True to the philosophy of Abbé Grégoire, he protested against the expulsion of Jews from Dresden, where they were forbidden to stay. Indignant, he tried to alert public opinion: since 1789, Jews have been French citizens like any others. He reaffirmed his faith in freedom of worship, which had enabled the emancipation of the Jews, and exclaimed:
« If we call a Jew someone who, from his mother’s womb, society condemns to the vilest slavery, who vegetates without rights in his homeland and serves as a breastplate for the insults of the rabble, to whom his actions deserve nothing (…) and who is relentlessly pursued by shame and contempt, then I am a Jew and always will be ».
14. Like Schiller, patriot and world citizen
From Dalisson‘s book:
« Carnot’s position is summed up at a celebration in homage to the French Revolution on March 19, 1838 in Paris. In the name of ‘holy equality, solidarity between all peoples and all races of men in a spirit of fraternity’, he toasted ‘the abolition of slavery, the cessation of this awful scandal of humanity’.
« From that day on, he collaborated regularly with Victor Schoelcher, a journalist, Freemason, close to the Saint-Simonians and member of the same societies as himself, whom he would meet again three years later in the government of the Republic, then in exile. Schoelcher had been confronted with slavery in Cuba as early as 1828 and also believed that their emancipation should be gradual, before changing his mind and becoming a supporter of immediate abolition.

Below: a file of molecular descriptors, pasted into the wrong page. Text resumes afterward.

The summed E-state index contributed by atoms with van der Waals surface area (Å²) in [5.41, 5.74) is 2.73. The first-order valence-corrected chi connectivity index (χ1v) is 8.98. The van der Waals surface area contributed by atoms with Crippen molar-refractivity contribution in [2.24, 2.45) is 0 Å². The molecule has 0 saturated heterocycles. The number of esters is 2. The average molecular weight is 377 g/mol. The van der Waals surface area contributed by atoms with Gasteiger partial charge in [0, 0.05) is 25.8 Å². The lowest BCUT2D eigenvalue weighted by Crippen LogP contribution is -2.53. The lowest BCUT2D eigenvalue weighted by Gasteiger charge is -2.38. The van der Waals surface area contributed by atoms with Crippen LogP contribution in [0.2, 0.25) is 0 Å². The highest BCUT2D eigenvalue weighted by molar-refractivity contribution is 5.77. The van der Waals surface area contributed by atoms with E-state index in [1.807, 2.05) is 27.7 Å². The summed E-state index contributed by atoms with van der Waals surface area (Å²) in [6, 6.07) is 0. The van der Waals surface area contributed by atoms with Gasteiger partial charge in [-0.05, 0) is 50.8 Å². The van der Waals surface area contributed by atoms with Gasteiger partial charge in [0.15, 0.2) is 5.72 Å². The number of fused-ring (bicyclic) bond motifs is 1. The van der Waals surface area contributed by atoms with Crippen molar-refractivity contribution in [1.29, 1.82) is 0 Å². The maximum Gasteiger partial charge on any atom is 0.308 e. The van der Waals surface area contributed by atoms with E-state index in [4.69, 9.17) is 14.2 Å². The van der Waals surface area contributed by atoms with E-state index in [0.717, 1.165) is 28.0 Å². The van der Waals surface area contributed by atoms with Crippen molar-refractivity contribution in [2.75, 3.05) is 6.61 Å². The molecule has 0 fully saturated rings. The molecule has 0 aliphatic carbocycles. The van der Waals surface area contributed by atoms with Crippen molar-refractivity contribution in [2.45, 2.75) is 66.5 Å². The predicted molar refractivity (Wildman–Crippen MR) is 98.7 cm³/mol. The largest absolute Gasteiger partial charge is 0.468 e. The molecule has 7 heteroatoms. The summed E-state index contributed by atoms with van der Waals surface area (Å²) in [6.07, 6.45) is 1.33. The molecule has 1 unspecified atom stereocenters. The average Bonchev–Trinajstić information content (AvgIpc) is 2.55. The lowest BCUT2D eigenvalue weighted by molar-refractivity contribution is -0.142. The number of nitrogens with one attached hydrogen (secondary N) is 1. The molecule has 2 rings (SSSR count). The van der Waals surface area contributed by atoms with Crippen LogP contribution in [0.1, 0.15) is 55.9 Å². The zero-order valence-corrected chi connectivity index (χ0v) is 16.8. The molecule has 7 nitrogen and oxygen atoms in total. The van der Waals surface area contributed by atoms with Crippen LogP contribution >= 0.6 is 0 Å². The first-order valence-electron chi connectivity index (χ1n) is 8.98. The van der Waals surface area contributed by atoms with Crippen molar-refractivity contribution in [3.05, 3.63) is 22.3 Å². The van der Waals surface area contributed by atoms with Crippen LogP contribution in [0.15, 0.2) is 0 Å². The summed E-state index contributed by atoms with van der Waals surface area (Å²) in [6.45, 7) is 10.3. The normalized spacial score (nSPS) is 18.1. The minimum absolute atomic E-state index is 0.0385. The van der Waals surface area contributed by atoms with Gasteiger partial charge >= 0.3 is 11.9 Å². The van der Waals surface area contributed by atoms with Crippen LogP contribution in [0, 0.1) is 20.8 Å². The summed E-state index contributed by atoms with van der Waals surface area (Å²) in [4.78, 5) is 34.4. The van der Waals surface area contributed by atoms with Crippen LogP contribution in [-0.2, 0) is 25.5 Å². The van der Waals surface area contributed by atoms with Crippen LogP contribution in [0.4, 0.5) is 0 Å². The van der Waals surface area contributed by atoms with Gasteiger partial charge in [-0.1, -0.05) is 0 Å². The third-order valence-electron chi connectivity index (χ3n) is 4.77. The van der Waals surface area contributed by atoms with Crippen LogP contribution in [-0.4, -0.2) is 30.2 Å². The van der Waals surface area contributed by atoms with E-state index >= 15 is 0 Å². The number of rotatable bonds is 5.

« Freedom must also apply to peoples and therefore to nations, because ‘the principle of all sovereignty lies in the nation’. A son of 1789, educated during the struggles for national emancipation, a student steeped in Romanticism, passionate about the revolts of the fifties and thirties before being caught up in the « Spring of the Peoples », Carnot placed his trust in the freedom of nations: « Salvation will come from peoples uniting to overcome the common enemy, despotism. If liberated nations and peoples manage to get along and unite, they will even build ‘United Europe’.
« Throughout the century, he would support all national struggles, and hence national unity, against empires that oppressed minorities. For nationality ‘is the human right proclaimed in 1789, the right to group together according to one’s affinities of character, tradition, race and language, and is basically LIBERTY itself’.
Even after the 1870 war, he was convinced of a kind of « right of peoples to self-determination » in a Europe founded on the freedom of peoples.
In his writings on foreign policy, notes Dalisson, he regularly recalled Friedrich Schiller‘s maxim: « Man is created free, he is free, even if he is born in chains. (…) Do not tremble before the free man. This freedom of peoples and nations must even be based, horresco referens, on the necessary reconciliation between France and Germany, two neighboring peoples who have been separated by the vicissitudes of history, but who are « two friends who have been divided by long quarrels and who need to explain themselves ».
15. The 1830 Revolution
The Revolution of 1830, also known as the July Revolution or the « Three Glorious Days », took place in Paris on July 27-28-29, 1830. Parisians, at that time the foremost revolutianary citizenry, rose up against the reactionary policies of King Charles X’s government. One of them, was Hippolyte Carnot who had transgressed his legendary moderation, took a rifle and joined those on the barricades. The question immediately arose: « What should replace the king? » Many intended to restore the Republic.